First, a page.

Based on previous interviews that I have read of yours, the reunion tour was supposed to be a one time deal. Is that sill the case or are you planning to do more live shows? What about a new studio album?
Michael: Yeah, there is some news that I can’t talk about yet. I can’t go into detail but look for news in the next three to four weeks. We will be making an announcement that I think will blow everybody’s mind. I’ll just leave it at that.
Stryper has a new CD out called “Seven Weeks in America”, how has it been received?
Michael: You know, for what it is and how we made it, it is doing exceptionally well. You know it wasn’t released on a major label and it hasn’t sold five hundred thousand copies so by those standards, no it’s a bomb. But we are not going by those standards. We are going by the fact that we released it on our own start up label 53:5 records and we are looking at about fifty thousand plus units, and we are thrilled about that. We didn’t do a lot of marketing or promotion, there was no radio single, we just stuck it out there and we are very pleased by the results and what has happened so far. It looks like very soon, in the near future, part of what I can’t talk about, is the fact that that record is probably going to get re-released and handled right, with better distribution.
Technology has changed the music business dramatically How have these advances changed your approach to songwriting and your live performance?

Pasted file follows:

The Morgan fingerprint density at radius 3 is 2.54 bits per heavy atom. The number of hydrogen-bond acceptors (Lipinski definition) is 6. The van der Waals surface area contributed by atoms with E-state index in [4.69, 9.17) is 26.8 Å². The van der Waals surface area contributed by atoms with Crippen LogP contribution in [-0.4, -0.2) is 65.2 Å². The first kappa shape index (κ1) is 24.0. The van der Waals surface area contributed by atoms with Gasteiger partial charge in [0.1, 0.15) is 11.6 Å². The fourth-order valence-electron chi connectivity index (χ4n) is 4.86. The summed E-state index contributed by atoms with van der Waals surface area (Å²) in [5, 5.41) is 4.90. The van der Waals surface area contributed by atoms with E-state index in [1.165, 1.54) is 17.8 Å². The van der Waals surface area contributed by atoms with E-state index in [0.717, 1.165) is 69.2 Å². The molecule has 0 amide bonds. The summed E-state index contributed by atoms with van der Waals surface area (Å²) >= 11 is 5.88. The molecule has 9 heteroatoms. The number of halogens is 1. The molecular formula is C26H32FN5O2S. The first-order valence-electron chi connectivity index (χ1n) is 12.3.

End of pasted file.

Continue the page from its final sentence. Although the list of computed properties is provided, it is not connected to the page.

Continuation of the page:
Michael: Well, I think it is the old double edge sword theory, you know it’s good and bad, there are pros and cons. Technology has changed immensely and , yeah you can do so much. You can take a bad singer and make them sound decent; you couldn’t do that in the past. Well, that’s not entirely true because you could hit that record button a thousand times until you got the right word but my point is, with things like Pro Tools and all the other things you have available; like auto tune, and pitch correction you can make someone who can’t sing into someone who can. So in that regard I don’t think it is such a good thing. What happened to talent? You know having the goods to deliver naturally? So in that regard I don’t think it is a good thing. But in the regard of it saving people a lot of time and money, especially people who are trying to do things on their own, I think it’s a good thing. Myself for instance, I was able to do a record for around twenty thousand dollars which was fantastic. We spent all the money on recording the drums in a studio and everything else was done at my house and it sounds beautiful.